Working with Others

I strongly encourage you to form study groups with your classmates, compare notes, explain concepts to one another, and generally help each other learn the material in this course.

Any material turned in for a grade must be your own individual work, though. You may work on concepts with other students, but I ask that you not discuss specifics of the assigned problems until after the work has been turned in. This has two goals: 1) let the grades be a reflection of each student's own work, and 2) avoid situations where one person solves a problem and another records the answer as their own work without really learning. I understand that the line between discussing concepts and solving problems can be vague, so I ask that you use your own judgement with those two goals in mind and ask me if a situation is unclear.

Try to follow this rule of thumb: No matter what help you received figuring out the concepts involved, when you turn something in you should be able to reproduce the whole thing, working through the assignment again, without any outside help.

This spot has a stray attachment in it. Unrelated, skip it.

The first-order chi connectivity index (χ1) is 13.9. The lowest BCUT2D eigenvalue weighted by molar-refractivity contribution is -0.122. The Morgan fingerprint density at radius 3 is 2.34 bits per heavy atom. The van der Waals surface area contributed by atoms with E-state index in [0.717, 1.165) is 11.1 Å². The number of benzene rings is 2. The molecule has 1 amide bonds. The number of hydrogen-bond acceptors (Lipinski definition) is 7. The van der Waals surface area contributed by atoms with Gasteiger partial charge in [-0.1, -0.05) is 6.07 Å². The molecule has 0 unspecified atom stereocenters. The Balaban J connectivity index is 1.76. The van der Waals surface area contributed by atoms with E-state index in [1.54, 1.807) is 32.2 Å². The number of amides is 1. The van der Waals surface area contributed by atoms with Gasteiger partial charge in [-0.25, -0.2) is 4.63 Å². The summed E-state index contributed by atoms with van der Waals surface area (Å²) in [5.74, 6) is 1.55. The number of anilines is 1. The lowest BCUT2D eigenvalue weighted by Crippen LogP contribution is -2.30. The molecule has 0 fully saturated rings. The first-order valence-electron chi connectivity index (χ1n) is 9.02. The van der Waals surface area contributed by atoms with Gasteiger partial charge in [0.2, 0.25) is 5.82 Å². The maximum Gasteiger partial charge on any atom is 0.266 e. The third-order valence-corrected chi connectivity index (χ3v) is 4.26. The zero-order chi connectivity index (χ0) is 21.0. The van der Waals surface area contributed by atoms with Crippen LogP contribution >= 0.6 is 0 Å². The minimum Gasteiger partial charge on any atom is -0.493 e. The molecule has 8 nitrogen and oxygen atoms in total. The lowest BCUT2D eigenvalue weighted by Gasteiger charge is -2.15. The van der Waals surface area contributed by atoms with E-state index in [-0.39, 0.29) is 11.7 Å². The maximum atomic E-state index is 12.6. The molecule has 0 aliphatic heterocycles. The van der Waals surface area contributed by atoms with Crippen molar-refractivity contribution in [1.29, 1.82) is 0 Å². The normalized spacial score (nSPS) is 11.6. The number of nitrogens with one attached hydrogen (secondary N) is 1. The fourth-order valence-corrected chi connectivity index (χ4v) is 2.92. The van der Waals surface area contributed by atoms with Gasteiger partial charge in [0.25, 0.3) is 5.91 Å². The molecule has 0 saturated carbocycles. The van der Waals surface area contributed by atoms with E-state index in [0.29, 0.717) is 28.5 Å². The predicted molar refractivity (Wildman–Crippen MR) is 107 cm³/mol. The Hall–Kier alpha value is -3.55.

For details on the university's policies regarding academic honesty, please read the sections of the student handbook on conduct, cheating, and plagiarism here.

End-of-Syllabus Advice

Help each other. This is good advice for any course. By working out concepts with others or teaching someone about something you've already worked out yourself, you can greatly improve your understanding. Teaching or any other kind of back and forth will point out any gaps in your understanding, trust me; as a student, I learned a great deal and did well in many classes primariliy because I helped others. In this course, helping each other is perhaps even more useful than normal, because the course is full of new kinds of ideas. Much of it will not be programming, will not be math, and will not be like anything you've done before. With everyone starting from a similar baseline, each person in the class might have a valuable insight or perspective on a particular concept that can be shared with the rest. The lab will also be very conducive to this sort of sharing; if you come up with a helpful way of working or thinking in the lab, let the rest of us know! There is no competition here.